"I was in a TV class. I took a bunch of TV news classes in high school. We were able to rent cameras. We were able to check them out from school, so the minute that I had a driver's license at 16, we would constantly check out these big shoulder-mount cameras and take them into the mountains and go shoot snowboarding. Me and a couple other snowboarders, we were all in the same TV class. We'd go make our own little movies. That later parlayed into enjoying the filmmaking side and having some confidence in doing that."
So it seems that beyond his otherworldly talent, it his innate propensity to risktaking and obsession with high-level production, combined with an unshakable work ethic and confidence to invest in his ideas which has defined Travis' career. "I think… from the start [there] was a lot of motivation and desire to work harder… For the first ten years of my career, I paid out of pocket more than twice what I had as a travel budget for that year. And I look at it in hindsight, and it was an investment in myself. It was probably the best money I ever spent," Travis reflects, before continuing, "It was no different with our film projects. Like, I'm not going to wait for this film to be totally greenlit. I'm gonna put up some money; let's go do it, and we'll figure it out as it goes".
Rice's latest gamble seems to have paid off. It's his most intimate film yet and one he's clearly proud of. The camaraderie of the riders involved in Depth Perception, and their complementary skillsets, has much to do with it, notes Rice.
"I've traveled with Bryan quite a bit. I've known him for a while, and for this one it was easy. We're all on the Quik team together," he explains.
"Sweetin—that guy is one of the best big mountain freestyle riders I know. He's tiny, and the way he's able to bounce and land, he's like a flying squirrel. The ratio of his board size to his body weight, you see it, when he goes fast and ollies or hit jumps, you see it, he has lift underneath his board."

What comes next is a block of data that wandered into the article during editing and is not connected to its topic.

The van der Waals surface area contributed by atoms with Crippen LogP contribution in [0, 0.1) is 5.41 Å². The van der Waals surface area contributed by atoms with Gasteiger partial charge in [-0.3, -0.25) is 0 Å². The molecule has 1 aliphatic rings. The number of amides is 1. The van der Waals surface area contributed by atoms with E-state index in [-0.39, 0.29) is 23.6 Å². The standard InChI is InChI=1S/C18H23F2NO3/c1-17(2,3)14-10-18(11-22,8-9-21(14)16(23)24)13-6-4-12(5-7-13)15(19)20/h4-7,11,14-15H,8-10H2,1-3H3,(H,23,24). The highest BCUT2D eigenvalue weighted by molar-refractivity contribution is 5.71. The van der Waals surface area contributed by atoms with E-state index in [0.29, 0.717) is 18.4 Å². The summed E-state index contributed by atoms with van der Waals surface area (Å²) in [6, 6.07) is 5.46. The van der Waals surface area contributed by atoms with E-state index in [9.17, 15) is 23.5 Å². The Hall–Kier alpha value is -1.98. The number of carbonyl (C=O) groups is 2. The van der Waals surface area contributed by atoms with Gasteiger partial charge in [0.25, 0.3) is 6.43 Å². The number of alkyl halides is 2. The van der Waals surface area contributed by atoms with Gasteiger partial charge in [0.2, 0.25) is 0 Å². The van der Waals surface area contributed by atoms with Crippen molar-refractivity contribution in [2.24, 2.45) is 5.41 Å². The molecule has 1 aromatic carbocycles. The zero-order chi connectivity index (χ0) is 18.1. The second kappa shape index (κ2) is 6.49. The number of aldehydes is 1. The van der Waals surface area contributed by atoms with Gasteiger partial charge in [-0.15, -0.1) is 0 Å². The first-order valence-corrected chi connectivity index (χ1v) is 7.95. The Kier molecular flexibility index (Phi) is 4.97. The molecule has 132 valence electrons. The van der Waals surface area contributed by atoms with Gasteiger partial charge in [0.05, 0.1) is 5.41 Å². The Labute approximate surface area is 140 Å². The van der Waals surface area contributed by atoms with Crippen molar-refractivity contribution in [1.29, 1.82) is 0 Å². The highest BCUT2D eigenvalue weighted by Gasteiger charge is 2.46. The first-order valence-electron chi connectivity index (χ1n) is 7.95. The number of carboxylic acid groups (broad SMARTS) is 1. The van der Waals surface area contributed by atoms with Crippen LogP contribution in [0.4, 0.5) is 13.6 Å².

Getting Robin Van Gyn on board was also the fulfilment of a personal ambition for Travis. "I wanted to have a woman on The Fourth Phase project—we had it lined up, and it fell through, and that was a regret. So for this one it was a no-brainer. And it made it easy because Robin is super well-versed in the backcountry. She has more certs than we do. She's been doing some guiding up at Baldface just for fun. Having her on the program meant we were more backed up than ever."
A crew this small made its possible to sketch out the characters more readily, which became a key feature of the film.
"It's fun to film with only four people" says Rice. "Because then you dive in deeper to portray their characters. "Everyone has their own dynamic uniqueness about them… You get to dive in a little deeper and portray their characters, which can be tough on those bigger projects with 12 or 13 people".